Two hours later, in response to a letter from Blythe himself, as Edith sat with Blythe and his mother on the wire-inclosed porch, a red-haired man in canvas coat and leggings emerged from the pines which, protected by private ownership, still filled the hollows and topped the low crests of the glacial moraines about the bungalow.

Before the introductions were well over the girl stretched out her hand to him. "Oh, Mr. Trant, if you can only help us!"

"Mr. Blythe's note did not tell me what you want of me," the psychologist answered with an involuntary glance of admiration at the girl's unusual combination of clear olive skin with auburn hair, "and I must tell you that, after coming here for a rest, I would prefer not to take up any investigation at all, unless the matter is of such overwhelming importance that it cannot be put aside."

"The matter is Miss Coburn's peace of mind and my mother's right understanding of her, Mr. Trant," Blythe replied. "Both you can restore by two words, if you will."

"Two words?" Trant smiled, as he glanced at the stem-faced, elder woman.

"Yes. Sit down, Mr. Trant. I ask you as a psychologist only to assure Miss Co burn that her dreams cannot possibly have any significance, for she is not only worrying herself sick over them, but has aroused with them the most absurd superstitions and suspicions in my mother. Neither of them," Blythe went on, as Trant found a seat on the log steps of the porch, "will listen to me when I tell them how impossible their fears are; but they will to you, Mr. Trant, and I appeal to you professionally, as a modern, scientific psychologist," he repeated, "to tell Miss Coburn that her dreams cannot possibly have any meaning. "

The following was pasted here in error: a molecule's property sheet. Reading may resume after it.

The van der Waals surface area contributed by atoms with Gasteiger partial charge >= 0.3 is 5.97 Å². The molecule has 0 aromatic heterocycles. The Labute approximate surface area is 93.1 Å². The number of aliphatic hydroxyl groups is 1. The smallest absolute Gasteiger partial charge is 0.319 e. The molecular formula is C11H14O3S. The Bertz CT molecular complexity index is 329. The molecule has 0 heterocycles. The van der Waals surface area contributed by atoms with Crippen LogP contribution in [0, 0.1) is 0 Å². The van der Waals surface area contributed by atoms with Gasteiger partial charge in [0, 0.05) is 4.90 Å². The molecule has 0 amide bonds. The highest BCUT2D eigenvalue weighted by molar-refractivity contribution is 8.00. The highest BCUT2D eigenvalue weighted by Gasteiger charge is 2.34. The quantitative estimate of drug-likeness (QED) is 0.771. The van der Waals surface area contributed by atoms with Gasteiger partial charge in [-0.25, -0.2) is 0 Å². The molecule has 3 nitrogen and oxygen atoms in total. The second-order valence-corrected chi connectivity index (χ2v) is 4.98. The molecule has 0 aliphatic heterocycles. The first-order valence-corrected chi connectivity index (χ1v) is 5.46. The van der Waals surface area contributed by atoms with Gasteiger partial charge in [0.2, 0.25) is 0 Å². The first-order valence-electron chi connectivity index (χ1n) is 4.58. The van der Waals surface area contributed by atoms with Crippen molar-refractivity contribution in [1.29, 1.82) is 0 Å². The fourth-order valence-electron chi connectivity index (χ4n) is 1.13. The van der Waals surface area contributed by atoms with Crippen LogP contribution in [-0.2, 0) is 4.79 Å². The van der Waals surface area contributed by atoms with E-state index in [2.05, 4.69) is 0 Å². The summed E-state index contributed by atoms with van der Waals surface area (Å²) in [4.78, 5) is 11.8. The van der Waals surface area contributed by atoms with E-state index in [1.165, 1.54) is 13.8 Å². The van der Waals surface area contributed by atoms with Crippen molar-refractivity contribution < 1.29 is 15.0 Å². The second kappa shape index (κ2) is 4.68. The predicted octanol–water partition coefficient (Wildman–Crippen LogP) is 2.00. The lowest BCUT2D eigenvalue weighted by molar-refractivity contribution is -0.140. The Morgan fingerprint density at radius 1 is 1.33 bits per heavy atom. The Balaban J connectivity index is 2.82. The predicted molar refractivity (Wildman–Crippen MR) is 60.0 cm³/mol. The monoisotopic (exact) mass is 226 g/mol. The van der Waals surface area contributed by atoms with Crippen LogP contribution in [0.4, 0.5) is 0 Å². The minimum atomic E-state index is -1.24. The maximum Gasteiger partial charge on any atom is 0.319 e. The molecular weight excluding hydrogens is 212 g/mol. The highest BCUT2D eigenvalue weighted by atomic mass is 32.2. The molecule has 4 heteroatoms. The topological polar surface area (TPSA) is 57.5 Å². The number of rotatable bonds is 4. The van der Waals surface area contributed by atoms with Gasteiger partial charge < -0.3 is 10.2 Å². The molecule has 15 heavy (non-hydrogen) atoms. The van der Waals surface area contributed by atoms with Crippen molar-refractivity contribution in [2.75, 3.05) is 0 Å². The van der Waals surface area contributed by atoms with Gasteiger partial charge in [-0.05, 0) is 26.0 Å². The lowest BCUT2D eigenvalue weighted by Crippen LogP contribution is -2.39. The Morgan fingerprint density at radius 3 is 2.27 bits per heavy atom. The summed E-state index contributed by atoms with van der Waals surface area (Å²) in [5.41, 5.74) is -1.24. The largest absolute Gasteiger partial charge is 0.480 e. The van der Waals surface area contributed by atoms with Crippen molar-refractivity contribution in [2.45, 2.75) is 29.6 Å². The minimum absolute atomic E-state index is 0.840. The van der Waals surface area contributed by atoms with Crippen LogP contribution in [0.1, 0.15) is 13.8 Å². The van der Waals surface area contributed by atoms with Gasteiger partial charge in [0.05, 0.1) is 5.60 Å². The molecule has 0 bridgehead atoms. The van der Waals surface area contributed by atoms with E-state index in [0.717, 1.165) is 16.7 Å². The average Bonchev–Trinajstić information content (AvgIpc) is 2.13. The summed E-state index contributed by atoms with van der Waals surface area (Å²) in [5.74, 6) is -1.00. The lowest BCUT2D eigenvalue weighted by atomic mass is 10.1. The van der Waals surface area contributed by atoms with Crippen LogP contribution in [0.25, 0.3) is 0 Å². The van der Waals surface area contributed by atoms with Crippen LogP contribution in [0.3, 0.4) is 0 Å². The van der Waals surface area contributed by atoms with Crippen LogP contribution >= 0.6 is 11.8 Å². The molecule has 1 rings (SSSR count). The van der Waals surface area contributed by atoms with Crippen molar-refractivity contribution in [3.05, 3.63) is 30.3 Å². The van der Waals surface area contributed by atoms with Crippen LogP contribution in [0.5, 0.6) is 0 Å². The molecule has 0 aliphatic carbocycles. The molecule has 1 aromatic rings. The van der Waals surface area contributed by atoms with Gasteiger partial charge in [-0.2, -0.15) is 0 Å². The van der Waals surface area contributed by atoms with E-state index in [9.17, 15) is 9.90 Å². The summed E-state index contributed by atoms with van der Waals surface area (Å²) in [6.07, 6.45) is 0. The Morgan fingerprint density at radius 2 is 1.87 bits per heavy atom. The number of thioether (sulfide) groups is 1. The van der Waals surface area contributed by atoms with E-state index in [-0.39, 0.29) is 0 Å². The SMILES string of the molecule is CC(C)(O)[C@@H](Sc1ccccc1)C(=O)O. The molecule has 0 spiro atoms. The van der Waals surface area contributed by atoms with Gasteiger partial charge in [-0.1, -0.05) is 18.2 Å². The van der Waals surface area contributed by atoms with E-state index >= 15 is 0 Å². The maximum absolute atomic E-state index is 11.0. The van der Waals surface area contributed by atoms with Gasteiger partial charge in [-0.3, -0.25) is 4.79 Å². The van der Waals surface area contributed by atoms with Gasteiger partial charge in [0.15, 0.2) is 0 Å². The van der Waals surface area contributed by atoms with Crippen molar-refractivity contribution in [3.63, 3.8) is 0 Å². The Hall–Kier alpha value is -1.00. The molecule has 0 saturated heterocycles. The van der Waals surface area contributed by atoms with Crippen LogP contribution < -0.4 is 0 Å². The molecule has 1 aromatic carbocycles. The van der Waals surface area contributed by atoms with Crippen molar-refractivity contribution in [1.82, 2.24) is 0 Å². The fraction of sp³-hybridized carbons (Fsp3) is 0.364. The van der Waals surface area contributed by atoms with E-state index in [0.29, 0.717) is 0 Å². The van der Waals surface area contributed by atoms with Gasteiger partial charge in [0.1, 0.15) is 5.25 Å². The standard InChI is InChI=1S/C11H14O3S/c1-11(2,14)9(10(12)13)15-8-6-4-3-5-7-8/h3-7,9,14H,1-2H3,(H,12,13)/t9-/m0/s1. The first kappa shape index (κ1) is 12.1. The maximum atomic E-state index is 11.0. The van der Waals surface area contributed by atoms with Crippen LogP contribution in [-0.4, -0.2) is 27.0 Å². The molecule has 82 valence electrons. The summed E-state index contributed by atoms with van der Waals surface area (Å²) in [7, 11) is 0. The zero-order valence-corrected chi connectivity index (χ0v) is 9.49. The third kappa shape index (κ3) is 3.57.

"I am afraid you are appealing to the wrong side of me to have me tell you anything like that," Trant answered. "For the serious study of dreams, to learn their interpretation, is one of the most important and absorbing occupations of the modern psychologist. "

"Of course, of course!" Blythe protested hastily. "I understand that dreams may be fascinating to the psychologist as an abstract study. But practically—practically—Mr. Trant, as they certainly cannot be connected with any real experience, you can surely tell Edith that it is absolutely absurd for anyone to fancy, just because she happened to have a peculiar set of dreams before a friend died, that now another friend—in perfect health—must be in some indefinite danger because of the return to her of the same set of dreams under similar conditions."

"So that is how the matter lies!" the psychologist looked with more interest into the tense faces of the women. "But I'm afraid I can't say even that. For we have found, Mr. Blythe, that dreams must always be connected with some real experience."

"Good Lord, Trant!" Blythe ejaculated, with still greater impatience. "I don't want you to treat the matter seriously and frighten them still more!"

For the girl had turned chalk white at this apparent confirmation of her fears.

"Then you think...